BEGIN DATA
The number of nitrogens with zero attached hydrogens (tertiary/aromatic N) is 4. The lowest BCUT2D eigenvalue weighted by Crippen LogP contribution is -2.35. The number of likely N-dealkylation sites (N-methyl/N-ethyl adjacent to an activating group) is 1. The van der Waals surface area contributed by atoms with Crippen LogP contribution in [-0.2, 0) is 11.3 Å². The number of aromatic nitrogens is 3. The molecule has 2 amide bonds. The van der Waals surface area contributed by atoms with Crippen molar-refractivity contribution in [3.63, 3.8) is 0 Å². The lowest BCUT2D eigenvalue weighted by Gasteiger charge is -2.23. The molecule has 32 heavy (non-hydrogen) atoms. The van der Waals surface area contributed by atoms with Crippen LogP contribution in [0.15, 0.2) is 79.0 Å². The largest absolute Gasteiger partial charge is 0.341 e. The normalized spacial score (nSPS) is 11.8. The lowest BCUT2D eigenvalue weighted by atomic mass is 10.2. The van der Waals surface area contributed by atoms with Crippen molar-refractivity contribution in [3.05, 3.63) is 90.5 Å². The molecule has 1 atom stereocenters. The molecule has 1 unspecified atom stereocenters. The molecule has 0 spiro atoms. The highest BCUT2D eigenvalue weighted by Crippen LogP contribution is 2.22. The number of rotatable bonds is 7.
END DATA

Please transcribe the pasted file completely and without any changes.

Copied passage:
The number of nitrogens with zero attached hydrogens (tertiary/aromatic N) is 4. The lowest BCUT2D eigenvalue weighted by Crippen LogP contribution is -2.35. The number of likely N-dealkylation sites (N-methyl/N-ethyl adjacent to an activating group) is 1. The van der Waals surface area contributed by atoms with Crippen LogP contribution in [-0.2, 0) is 11.3 Å². The number of aromatic nitrogens is 3. The molecule has 2 amide bonds. The van der Waals surface area contributed by atoms with Crippen molar-refractivity contribution in [3.63, 3.8) is 0 Å². The lowest BCUT2D eigenvalue weighted by Gasteiger charge is -2.23. The molecule has 32 heavy (non-hydrogen) atoms. The van der Waals surface area contributed by atoms with Crippen LogP contribution in [0.15, 0.2) is 79.0 Å². The largest absolute Gasteiger partial charge is 0.341 e. The normalized spacial score (nSPS) is 11.8. The lowest BCUT2D eigenvalue weighted by atomic mass is 10.2. The van der Waals surface area contributed by atoms with Crippen molar-refractivity contribution in [3.05, 3.63) is 90.5 Å². The molecule has 1 atom stereocenters. The molecule has 1 unspecified atom stereocenters. The molecule has 0 spiro atoms. The highest BCUT2D eigenvalue weighted by Crippen LogP contribution is 2.22. The number of rotatable bonds is 7.